The word ‘inflammation’ carries all kinds of negative connotations. But when it comes to the skin, inflammageing describes how long-term chronic inflammation accelerates the skin’s ageing process (by reducing collagen production and inhibiting skin cells’ ability to renew and repair themselves), resulting in lines, wrinkles, laxity, and hyperpigmentation. As we age and our cells die, there are more inflammatory components present within our cellular matrix. As a result, we see increased signs of ageing, which causes more cells to die, and the process repeats. It’s a vicious cycle that seemingly has no end.
But this isn’t a new problem. While its role in the ageing process is only now becoming understood within the medical world, inflammation is something that we as humans have been suffering from and dealing with since the dawn of time. Our awareness of what chronic inflammation can do to the body is growing, but more importantly, so is our knowledge of what actions we must take to minimise the effects.
The body’s relationship with inflammation
Inflammation is your body’s first line of defence against toxins, infections, and injuries. Believe it or not, it’s a good thing and plays a vital role in our immune system’s ability to function correctly. When your cells are in distress, they release chemicals to alert the immune system. The immune system then sends its first responders — inflammatory cells — to trap the offending substance or heal the tissue.
But here’s the problem with inflammation: Over time, you can end up with too much of a good thing. With chronic inflammation, your body is on high alert all the time. This prolonged state of emergency can cause lasting damage not only to the health of your skin but also to your heart, brain, and other organs.
What influences inflammageing?
Our bodies are very intuitive and use inflammation as a way of signalling stress from the inside-out. External causes of inflammation can be caused by heat, sun damage, pollution, tobacco smoke and things such as chemical irritants (detergents, solvents, and abrasive soaps). Internal causes include an unbalanced diet, stress, and significant lack of sleep.
When it comes to the issue of skin, it’s also essential to stay on top of chronic diseases, especially those that run in your family. Conditions such as obesity, diabetes, heart disease, and digestive problems can significantly impact how our skin responds to the ageing process.
The impact of inflammation on our skin
Invisible inflammatory responses that happen at a low-level continuously within the dermis quietly age the skin both rapidly and prematurely. Inflammation can destroy the skin’s collagen and elastin, eventually resulting in cell loss, water deprivation and thinning of the skin. And once your skin has become thinner, it’s typically more susceptible to additional forms of damage, such as those caused by injury or exposure to UV rays. Sun-damage is the primary cause of pigmentation issues and wrinkles, which harm the skin’s plumpness and integrity.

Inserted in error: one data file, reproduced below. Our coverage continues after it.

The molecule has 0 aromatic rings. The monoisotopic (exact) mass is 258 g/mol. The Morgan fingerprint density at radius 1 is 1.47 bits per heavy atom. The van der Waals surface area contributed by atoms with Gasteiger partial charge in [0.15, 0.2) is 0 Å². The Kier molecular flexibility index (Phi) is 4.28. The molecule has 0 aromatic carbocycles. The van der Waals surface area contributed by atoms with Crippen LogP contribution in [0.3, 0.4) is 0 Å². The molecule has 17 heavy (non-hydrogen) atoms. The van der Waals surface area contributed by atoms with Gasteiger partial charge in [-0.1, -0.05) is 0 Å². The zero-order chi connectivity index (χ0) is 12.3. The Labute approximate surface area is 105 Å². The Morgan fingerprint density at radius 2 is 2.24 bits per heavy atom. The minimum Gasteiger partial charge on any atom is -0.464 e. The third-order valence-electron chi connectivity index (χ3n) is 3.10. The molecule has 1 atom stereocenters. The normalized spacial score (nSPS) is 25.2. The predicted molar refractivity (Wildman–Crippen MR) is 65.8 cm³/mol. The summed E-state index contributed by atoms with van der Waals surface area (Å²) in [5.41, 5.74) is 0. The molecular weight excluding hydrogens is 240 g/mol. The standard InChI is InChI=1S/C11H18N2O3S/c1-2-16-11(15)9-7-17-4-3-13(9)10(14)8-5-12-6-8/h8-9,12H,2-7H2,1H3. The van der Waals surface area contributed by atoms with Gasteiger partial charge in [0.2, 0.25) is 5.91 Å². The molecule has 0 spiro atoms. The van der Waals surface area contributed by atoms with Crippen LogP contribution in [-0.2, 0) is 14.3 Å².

Tackling inflammation for lifelong skin health
The good news is there are several ways that you can manage excess inflammation within the body. Tackling inflammation is all about keeping our inflammatory response at a healthy level rather than allowing it to tip over into extremes, which is when the skin tends to go off the deep end.
But, with a few simple dietary and lifestyle changes, you can significantly reduce your inflammatory load. Avoid intake of things that are just plain bad for you, such as alcohol, cigarettes and processed foods. Make it a habit to walk at least 10,000 steps every day and to do a bit of light cardio, if you can. Most importantly, try to minimise your stress naturally and healthily through lifestyle changes, meditation or the use of CBD oil.
The foods you eat can also go a long way in off-setting chronic inflammation and inflammageing. A diet rich in antioxidants such as berries, salmon, green leafy vegetables, healthy fats and lean proteins can help reduce inflammation levels within the body. Try to avoid foods high in carbs and processed sugars – eating sugar is like throwing fuel on a fire.
Turmeric is a powerful antioxidant that’s well known for its ability to reduce inflammation within the body. Interestingly, studies have recently emerged that show India has significantly lower rates of certain cancers attributed to the fact there’s a lot of turmeric in their diet. Taking a Curcumin supplement (the active ingredient in Tumeric) alongside black pepper extract makes for a powerful anti-inflammatory combination with endless health benefits.
A bright future for skin health
As a doctor who takes a holistic approach to ageing, I am delighted to see that our knowledge of inflammageing is starting to progress. I firmly believe that whole-body health leads to better overall skin health, particularly in dealing with excess inflammation. I’m excited to see what the future has to offer – from supplementation to clinically-led skincare products such as Heraux that work to protect stem cells from stressors and stop inflammageing in its tracks, science and skin ageing are a duo that’s rapidly evolving.
Internal and external stressors each contribute to cell death in one way or another, and managing them effectively is key. Implement healthier habits now, and you will be doing something incredible for your future self.
It’s entirely possible to have smooth, healthy skin well into your later years. A targeted treatment and skincare plan can play a big part in how our skin ages as we get older. Click here to enquire about booking a consultation at my Kent or London clinic to discuss how we can optimise your skin health.